Therapy: You may pursue cognitive behavioral therapy (CBT), which helps individuals manage their symptoms and cope with stressors that can exacerbate their symptoms. Or you may consider attending AA or NA classes. Or you may decide on integrated therapy, which provides education, close follow-up with treatment providers, aggressive pharmacotherapy, and much more to individuals in a way that works best for them.

The wife of a man battling bipolar disorder and addiction made the following comments on a SAMHSA blog: “People can get better, but it’s not easy and some don’t because the science isn’t good enough yet. The struggle deserves to be honored.” The solutions that healthcare providers offer individuals do not always work, at first. As Jeffrey explained above, the medicines he tried for bipolar disorder just did not seem to work for him. Nonetheless, whatever dual diagnosis treatment you choose, do not lose hope. These are tough diseases to deal with and–though there might not be any easy answers–if you work with your healthcare providers as a team, you might find the right answers for you.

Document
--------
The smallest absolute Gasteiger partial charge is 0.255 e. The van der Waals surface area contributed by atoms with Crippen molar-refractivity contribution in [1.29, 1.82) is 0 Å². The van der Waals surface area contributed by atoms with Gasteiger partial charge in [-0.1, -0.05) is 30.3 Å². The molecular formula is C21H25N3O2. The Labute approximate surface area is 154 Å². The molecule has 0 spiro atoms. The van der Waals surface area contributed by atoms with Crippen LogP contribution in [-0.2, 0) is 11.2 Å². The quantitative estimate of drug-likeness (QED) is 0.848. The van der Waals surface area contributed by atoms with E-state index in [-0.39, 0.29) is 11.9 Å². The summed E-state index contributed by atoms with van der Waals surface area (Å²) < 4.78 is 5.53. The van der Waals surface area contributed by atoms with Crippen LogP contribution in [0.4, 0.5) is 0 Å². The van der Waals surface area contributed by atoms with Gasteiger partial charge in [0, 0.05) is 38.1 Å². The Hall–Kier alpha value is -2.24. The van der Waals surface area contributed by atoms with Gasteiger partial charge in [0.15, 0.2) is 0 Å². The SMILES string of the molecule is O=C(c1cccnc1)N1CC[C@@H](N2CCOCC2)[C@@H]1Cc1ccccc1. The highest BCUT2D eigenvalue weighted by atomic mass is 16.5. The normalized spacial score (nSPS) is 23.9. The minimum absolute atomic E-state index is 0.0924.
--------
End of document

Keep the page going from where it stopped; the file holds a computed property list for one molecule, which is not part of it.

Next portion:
Bipolar Disorder: Feeling Hopeless? Don’t give up!

Having bipolar disorder can feel like you are in a deep hole and can’t get out when you are depressed and suicide enters your mind.   When you are manic, it can feel like you are on the top of the world and don’t want to leave it.  However, sometimes, when you are manic and have been riding the roller coaster over and over, it is tempting to jump off the ledge too.

People think that mania is a great thing. What they don’t realize is that when you are manic you do things that you regret and can hurt people you love. You learn to not like the mania because of these reasons and because you know you will come crashing down and the higher you go, the lower you get afterwards.